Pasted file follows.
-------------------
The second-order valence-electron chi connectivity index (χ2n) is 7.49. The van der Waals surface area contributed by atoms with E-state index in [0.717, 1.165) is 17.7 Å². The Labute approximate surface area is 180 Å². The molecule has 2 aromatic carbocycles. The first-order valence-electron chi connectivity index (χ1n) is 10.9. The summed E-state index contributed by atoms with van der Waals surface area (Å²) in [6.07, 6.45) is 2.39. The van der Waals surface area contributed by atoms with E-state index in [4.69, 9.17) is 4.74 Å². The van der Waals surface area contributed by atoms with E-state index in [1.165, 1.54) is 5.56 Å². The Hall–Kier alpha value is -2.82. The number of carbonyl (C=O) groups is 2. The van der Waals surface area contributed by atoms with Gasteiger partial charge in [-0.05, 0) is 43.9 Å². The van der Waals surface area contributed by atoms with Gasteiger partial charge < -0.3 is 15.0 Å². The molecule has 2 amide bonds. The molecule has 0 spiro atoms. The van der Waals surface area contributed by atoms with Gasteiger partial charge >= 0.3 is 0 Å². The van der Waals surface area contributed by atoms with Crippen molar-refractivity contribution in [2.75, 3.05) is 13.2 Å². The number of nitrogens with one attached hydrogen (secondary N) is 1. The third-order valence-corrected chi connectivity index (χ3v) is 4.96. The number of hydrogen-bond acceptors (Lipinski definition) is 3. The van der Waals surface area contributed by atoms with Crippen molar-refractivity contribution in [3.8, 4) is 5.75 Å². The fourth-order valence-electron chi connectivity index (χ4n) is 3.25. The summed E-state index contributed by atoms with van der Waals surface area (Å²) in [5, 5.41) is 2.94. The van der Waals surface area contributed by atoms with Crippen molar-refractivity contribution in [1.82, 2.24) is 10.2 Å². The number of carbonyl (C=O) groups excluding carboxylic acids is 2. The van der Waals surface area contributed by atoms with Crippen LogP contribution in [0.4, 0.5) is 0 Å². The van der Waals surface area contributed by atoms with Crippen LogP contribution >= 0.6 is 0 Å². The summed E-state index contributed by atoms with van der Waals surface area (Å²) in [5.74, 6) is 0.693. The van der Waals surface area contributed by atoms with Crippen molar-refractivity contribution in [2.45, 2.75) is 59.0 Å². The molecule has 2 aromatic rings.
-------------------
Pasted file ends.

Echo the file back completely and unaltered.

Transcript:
The second-order valence-electron chi connectivity index (χ2n) is 7.49. The van der Waals surface area contributed by atoms with E-state index in [0.717, 1.165) is 17.7 Å². The Labute approximate surface area is 180 Å². The molecule has 2 aromatic carbocycles. The first-order valence-electron chi connectivity index (χ1n) is 10.9. The summed E-state index contributed by atoms with van der Waals surface area (Å²) in [6.07, 6.45) is 2.39. The van der Waals surface area contributed by atoms with E-state index in [4.69, 9.17) is 4.74 Å². The van der Waals surface area contributed by atoms with E-state index in [1.165, 1.54) is 5.56 Å². The Hall–Kier alpha value is -2.82. The number of carbonyl (C=O) groups is 2. The van der Waals surface area contributed by atoms with Gasteiger partial charge in [-0.05, 0) is 43.9 Å². The van der Waals surface area contributed by atoms with Gasteiger partial charge < -0.3 is 15.0 Å². The molecule has 2 amide bonds. The molecule has 0 spiro atoms. The van der Waals surface area contributed by atoms with Gasteiger partial charge >= 0.3 is 0 Å². The van der Waals surface area contributed by atoms with Crippen molar-refractivity contribution in [2.75, 3.05) is 13.2 Å². The number of nitrogens with one attached hydrogen (secondary N) is 1. The third-order valence-corrected chi connectivity index (χ3v) is 4.96. The number of hydrogen-bond acceptors (Lipinski definition) is 3. The van der Waals surface area contributed by atoms with Crippen molar-refractivity contribution in [3.8, 4) is 5.75 Å². The fourth-order valence-electron chi connectivity index (χ4n) is 3.25. The summed E-state index contributed by atoms with van der Waals surface area (Å²) in [5, 5.41) is 2.94. The van der Waals surface area contributed by atoms with Crippen molar-refractivity contribution in [1.82, 2.24) is 10.2 Å². The number of carbonyl (C=O) groups excluding carboxylic acids is 2. The van der Waals surface area contributed by atoms with Crippen LogP contribution in [0.4, 0.5) is 0 Å². The van der Waals surface area contributed by atoms with Crippen LogP contribution >= 0.6 is 0 Å². The summed E-state index contributed by atoms with van der Waals surface area (Å²) in [5.74, 6) is 0.693. The van der Waals surface area contributed by atoms with Crippen molar-refractivity contribution in [2.45, 2.75) is 59.0 Å². The molecule has 2 aromatic rings.